Outdoor Work Hazards: How Non-desk Workers Deal With Them
Workplace safety is one of the primary issues that most companies and corporations should prioritize. It should never take a back seat to profit because the workers are the lifeline of the business. Without them, no company will function fully, allowing them to earn as much as they should.
The thing about workplace safety is it is not just confined to office spaces. Every employee’s safety is paramount, especially those operating outside the confines of an office or building. This includes drivers, construction workers, farmers, and other professionals who are getting work done outdoors. Whether they do it for a shipping company or an agricultural business, these workers’ safety should be given the same value as you would one who works indoors.
The Most Common Outdoor Threats to Mobile and Site Workers
Outdoor, mobile, and site workers are faced with different types of health hazards that are different from the dangers office workers encounter. We have broken them down into the following categories:
Terrain and Geography
Whether it’s natural or man-made, the environment and surroundings play a huge part in both keeping workers safe and endangering them. Things like uneven and slippery surfaces or holes in the ground can cause trips and falls. Worksites surrounded by water can cause drowning. Plant life can also be a threat, such as poison ivy. Even power lines or other falling objects can cause serious bodily harm to a person.
Exposure to the elements and harsh weather conditions is another thing that outdoor and mobile workers constantly deal with. Think hurricanes, lightning, tornadoes, blizzards, hail, and other similar natural phenomena that are dangerous conditions to work in.
Even if you’re not dealing with bad weather, overexposure to the sun isn’t exactly a pleasant thing. Outdoor workers are more susceptible to suffering from sunburn, heatstroke, and dehydration.
Animals and Insects
When a person is working outdoors, they inevitably encounter different types of critters and creepy-crawlies. Loggers, miners, farmers, and even your friendly neighborhood mailman all have to deal with the dangers of animal and insect attacks.
Biological hazards are also a great threat to outdoor workers’ health and safety. Exposure to vector-borne diseases can put a person at tremendous risk.
On top of all these, there’s also the threat of exposure to pesticides and different harmful chemicals. Construction and other outdoor industrial workers are also constantly exposed to loud industrial noises, damaging their hearing.
Safety Measures Against Outdoor Hazards
Given all the health threats outdoor workers face daily, here are a few things that employers and managers can do to protect their health:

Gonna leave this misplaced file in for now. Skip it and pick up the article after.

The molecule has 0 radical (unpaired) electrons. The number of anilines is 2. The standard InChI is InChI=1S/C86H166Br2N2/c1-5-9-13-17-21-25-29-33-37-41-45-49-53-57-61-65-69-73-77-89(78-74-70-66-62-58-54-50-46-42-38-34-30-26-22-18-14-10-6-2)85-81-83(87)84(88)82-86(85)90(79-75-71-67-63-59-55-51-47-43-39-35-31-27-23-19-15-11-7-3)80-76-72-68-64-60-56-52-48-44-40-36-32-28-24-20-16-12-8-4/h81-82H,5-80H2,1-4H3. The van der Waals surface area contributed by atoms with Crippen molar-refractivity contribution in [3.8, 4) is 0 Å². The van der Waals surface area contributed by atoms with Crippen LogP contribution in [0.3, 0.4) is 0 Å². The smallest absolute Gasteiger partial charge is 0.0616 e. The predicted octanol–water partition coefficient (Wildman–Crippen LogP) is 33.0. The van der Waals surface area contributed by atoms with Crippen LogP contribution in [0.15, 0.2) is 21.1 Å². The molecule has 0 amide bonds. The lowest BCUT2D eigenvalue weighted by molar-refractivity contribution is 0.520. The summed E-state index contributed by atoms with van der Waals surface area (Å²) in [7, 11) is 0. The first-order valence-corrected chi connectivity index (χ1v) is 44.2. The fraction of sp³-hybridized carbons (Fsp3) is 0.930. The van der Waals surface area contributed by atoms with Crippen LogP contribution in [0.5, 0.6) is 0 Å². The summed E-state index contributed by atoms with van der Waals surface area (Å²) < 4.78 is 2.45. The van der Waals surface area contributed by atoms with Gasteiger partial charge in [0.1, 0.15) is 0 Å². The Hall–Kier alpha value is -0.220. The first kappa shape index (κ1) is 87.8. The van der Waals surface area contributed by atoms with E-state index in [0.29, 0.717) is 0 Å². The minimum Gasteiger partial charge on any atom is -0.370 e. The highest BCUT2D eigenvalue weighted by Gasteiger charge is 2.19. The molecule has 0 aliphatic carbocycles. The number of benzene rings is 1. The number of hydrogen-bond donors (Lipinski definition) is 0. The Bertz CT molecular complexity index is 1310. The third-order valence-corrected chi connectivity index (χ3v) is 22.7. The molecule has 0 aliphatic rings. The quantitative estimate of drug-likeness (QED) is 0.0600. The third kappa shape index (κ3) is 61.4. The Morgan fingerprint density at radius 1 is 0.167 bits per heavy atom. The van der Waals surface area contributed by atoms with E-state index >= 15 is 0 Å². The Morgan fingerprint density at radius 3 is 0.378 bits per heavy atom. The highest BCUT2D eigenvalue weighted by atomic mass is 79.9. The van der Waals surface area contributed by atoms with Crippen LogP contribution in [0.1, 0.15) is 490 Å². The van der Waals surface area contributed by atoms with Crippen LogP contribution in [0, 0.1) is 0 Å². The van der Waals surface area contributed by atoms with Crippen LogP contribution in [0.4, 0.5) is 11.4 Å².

Provision of Shelters and Other Indoor Facilities
If workers are far from any building with facilities that allow them to eat, rest, and relieve themselves when needed, they should be provided with satellite shelters for them to do these things.
Requirement of Proper Safety Work Gear and Equipment
The weather is one of the primary concerns any outdoor worker has. Employers should strictly enforce health and safety guidelines and require each employee to wear the appropriate personal protective clothing, gear, and equipment. This may be as simple as wearing hard hats and steel-toed boots to putting on hazmat suits complete with powered air purifying respirators (PAPRs).
No amount of protective gear can compensate for the power of hydration. A worker who spends most of his time under the sun needs to stay hydrated and should have access to clean drinking water and/or salt-replacing fluids at all times.
COVID-19 has completely disrupted the way we do things. Employees who do most of their work outdoors are at a greater risk of contracting this airborne virus mainly because they are out in public most of the time. At this point, employers and managers should be aware of the latest updates from the World Health Organization and the Centers for Disease Control and Prevention (CDC). This type of information gathering can also be applied to all other potential threats. The more you know about a threat, the more prepared you can be.
Proper Training for Outdoor Safety Protocols
As we’re already talking about preparations, training your staff, both office-based and mobile/site workers, in different safety protocols will definitely come in handy in keeping your employees safe. Generally, most workplace safety guidelines are made for indoor work. A different set of health and safety protocols need to be created for employees who are constantly outdoors. However, as helpful as these written rules are, they won’t be as effective without proper training.
Periodic Health Assessments
Lastly, outdoor workers need to have regular health assessments to ensure their health is not compromised. The assessments will determine whether they’re still fit for their work or if they need to take some time off from the sun to allow their bodies to recover and recuperate as needed.
Outdoor worker safety should never be overlooked and neglected. Employers owe it to them to come up with different ways of ensuring that they are protected and kept safe at all times.